Jail Time Curbs Immigration Along Border

Texas rancher Dub Cunningham can drive right up to the front line of the immigration war. For decades, he's watched illegal immigrants flood across his land, CBS News correspondent Kelly Cobiella reports.

"Some of them, you want to cry when you see them. Others, you want to cut their throats," Cunningham says.

In the past few years, they've been crossing by the hundreds every day, keeping border patrol agents so busy they had little time to chase the drug runners who worked this territory as well. It was so bad, Cunningham wouldn't show his face when he spoke with CBS News seven years ago. Times have changed.

"Definitely seen a dramatic improvement. The numbers have decreased so much," Cunningham says today.

That's because the days of being captured — then released — are over. Now, every man or woman caught crossing the border illegally here is prosecuted and put behind bars.

Instead of an overnight stay in a detention center, illegal immigrants have spent anywhere from two weeks to six months in jail. Then they're sent back to their home country.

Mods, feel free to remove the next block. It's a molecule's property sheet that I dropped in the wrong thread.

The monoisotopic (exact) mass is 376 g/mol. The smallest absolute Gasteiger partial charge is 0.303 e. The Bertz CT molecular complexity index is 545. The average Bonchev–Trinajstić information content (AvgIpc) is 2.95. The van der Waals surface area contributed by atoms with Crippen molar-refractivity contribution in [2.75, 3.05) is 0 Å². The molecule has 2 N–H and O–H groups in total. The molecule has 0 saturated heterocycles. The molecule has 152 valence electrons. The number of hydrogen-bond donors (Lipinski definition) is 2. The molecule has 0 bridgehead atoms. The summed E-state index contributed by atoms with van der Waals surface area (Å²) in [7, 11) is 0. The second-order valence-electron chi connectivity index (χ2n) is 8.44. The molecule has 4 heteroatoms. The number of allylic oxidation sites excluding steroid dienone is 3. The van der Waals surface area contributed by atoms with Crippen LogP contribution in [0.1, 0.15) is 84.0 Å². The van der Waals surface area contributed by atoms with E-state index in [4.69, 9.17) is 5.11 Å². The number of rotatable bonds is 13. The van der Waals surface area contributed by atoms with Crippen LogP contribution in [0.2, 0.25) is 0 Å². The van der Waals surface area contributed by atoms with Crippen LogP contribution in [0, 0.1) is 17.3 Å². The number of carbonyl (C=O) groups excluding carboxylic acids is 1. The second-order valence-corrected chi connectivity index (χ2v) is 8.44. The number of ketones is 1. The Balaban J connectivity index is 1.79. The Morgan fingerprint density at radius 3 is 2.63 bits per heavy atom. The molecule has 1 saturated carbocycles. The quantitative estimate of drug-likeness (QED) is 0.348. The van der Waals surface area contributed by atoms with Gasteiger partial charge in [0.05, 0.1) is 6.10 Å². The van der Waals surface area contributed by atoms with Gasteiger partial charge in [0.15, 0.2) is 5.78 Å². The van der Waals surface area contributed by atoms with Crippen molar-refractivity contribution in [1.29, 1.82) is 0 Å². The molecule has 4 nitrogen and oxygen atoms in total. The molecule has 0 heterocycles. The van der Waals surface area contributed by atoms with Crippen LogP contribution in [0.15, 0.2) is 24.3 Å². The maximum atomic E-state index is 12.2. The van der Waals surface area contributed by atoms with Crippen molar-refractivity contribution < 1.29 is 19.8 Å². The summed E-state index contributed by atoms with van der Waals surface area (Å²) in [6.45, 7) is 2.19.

Maria Tovar came looking for work as a maid. She says she won't try to cross here again because she was treated like a criminal.

The word seems to be out. These days, this stretch of the Rio Grande is quiet.

In Eagle Pass, apprehensions have dropped 71 percent in one year, and with agents spending less time chasing people, drug seizures have jumped more than 300 percent.

"We have gotten to the point where we have a very safe, controlled border out here that we didn't have in the past," Border Patrol agent Randy Clark says.

The strategy could be a model for other parts of the border. It works along this stretch because they have jail space and judges who can handle the workload. Even so, Dub Cunningham worries illegal immigrants will eventually find another way in.

"You got to understand that we're sitting next to a country that's over-populated, under-employed with a corrupt government and you can't blame one of them for leaving that situation," he says.

Still, he's thankful for the peace this program has brought to his land.
  • Melissa McNamara

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